On the 100th day of the Russian invasion, Zelenskyy swears victory

KYIV, UKRANE: Ukraine will emerge victorious in the war started by Russia, President Volodymyr Zelenskyy said Friday as Moscow’s invasion of its neighbor entered its 100th day with Russian troops storming the Donbas region.
Thousands have been killed, millions displaced and cities turned to rubble since Russian President Vladimir Putin ordered his troops into Ukraine on Feb. 24.
Russia’s advance was held back by fierce Ukrainian resistance that drove them from all over the capital and forced Moscow to shift its goals towards conquering the east.
Russia has since taken one-fifth of Ukraine’s territory — tripling the land under its occupation since 2014 when it took Crimea and parts of Donbas.
Moscow ruled that “certain results have been achieved,” Kremlin spokesman Dmitry Peskov told reporters, pointing to the “liberation” of some areas from what he called the “pro-Nazi forces of Ukraine.”
But Zelenskyy said Russia will not prevail in a video accompanied by the same key political leaders seen in a video posted on Feb. 24 as they vowed to defend their country.
“Our team is much bigger. The armed forces of Ukraine are here. The most important — the people, the people of our state are here. They have been defending Ukraine for 100 days,” he said.
“Victory will be ours,” he declared in a display of defiance in the video with the presidential office building in the background.
Putin’s forces are now concentrating their forces in the Donbas, to the east, where some of the fiercest fighting is taking place in the industrial center of Severodonetsk.
Fighting continues in Severodonetsk city center, the president’s office said, adding that the invaders “fired on civilian infrastructure and the Ukrainian military”.
Severodonetsk “is the most difficult area at the moment,” Zelenskyy said late Thursday.
“They have been leveling everything for 100 days,” Lugansk regional governor Sergiy Gaiday said on Telegram.
Gaiday accused the Russians of destroying hospitals, schools and roads, but said “we are only getting stronger.
“Hatred of the enemy and belief in our victory make us unbreakable.”
Ukrainian troops still held an industrial zone, Gaiday said, a situation reminiscent of Mariupol, where a steel mill served as the southeastern port’s last sentry until Ukrainian forces finally surrendered in late May.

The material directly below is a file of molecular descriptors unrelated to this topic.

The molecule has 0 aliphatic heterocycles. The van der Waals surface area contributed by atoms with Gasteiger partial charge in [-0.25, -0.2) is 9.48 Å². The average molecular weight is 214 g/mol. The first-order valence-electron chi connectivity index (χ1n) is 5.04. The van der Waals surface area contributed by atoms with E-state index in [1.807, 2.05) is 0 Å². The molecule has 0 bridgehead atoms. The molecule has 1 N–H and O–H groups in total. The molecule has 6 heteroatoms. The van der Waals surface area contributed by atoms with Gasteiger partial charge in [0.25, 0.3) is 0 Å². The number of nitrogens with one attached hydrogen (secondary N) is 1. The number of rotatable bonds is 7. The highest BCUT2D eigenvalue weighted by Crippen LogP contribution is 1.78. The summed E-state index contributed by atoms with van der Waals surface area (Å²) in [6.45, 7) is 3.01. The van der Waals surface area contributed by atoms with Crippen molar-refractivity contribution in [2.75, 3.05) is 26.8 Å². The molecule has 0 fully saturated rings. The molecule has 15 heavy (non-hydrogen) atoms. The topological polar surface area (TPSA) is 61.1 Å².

The situation in Lysychansk – Severodonetsk’s sister city, which lies across a river – also looked increasingly dire.
About 60 percent of infrastructure and housing had been destroyed, while internet, mobile networks and gas services were shut down, the city’s mayor, Oleksandr Zaika, said.
“The shelling is getting stronger every day,” he said.
In the town of Sloviansk, about 80 kilometers (50 miles) from Severodonetsk, the mayor has urged residents to evacuate as bombing intensified and water and electricity were cut off.
Student Goulnara Evgaripova, 18, told of heavy bombing as she boarded a minibus to leave the city.
“The situation is getting worse, the explosions are getting stronger and stronger and the bombs are falling more and more,” she told AFP.
And in Mykolaiv in the south, Russian shelling killed at least one person and injured several others, Ukrainian military officials said late Thursday.
“This war has and will not have a winner,” Amid Awad, the United Nations’ deputy secretary-general and crisis coordinator for Ukraine, said in a statement.
“On the contrary, we witnessed for 100 days what was lost: lives, homes, jobs and prospects.”
Under the leadership of the United States, Western countries have been pumping weapons and military supplies into Ukraine to help it survive the attack.
Earlier this week, the United States announced it would send more advanced missile launch systems to Ukraine as part of a $700 million package. The Kremlin accused Washington of “putting fuel on the fire”.
Western allies have also sought to choke Russia’s financial lifeline in an effort to change Putin’s course.
The United States on Thursday blacklisted an already long list of embargoes and blacklisted Putin’s money manager and a Monaco company that supplies luxury yachts to Moscow’s elite.
Across the Atlantic, EU countries agreed on new sanctions that would halt 90 percent of Russian oil imports to the bloc by the end of the year.
Russia warned that European consumers would be the first to pay the price for the partial oil embargo.
Major crude oil producers agreed to increase production by about 50 percent more per month in an effort to calm an overheated market and ease inflationary pressures.
But the move disappointed investors and prices rose after the announcement.
With a global food crisis also on the way, the head of the African Union, Senegalese President Macky Sall, is expected in Russia on Friday for talks with Putin.
Sall will try to get Putin to release stockpiles of grains and fertilizers
Ukraine is one of the world’s largest grain producers, and the war has already translated into higher costs for essential goods, from grains to sunflower oil to corn, with the poorest among the worst hit hardest.

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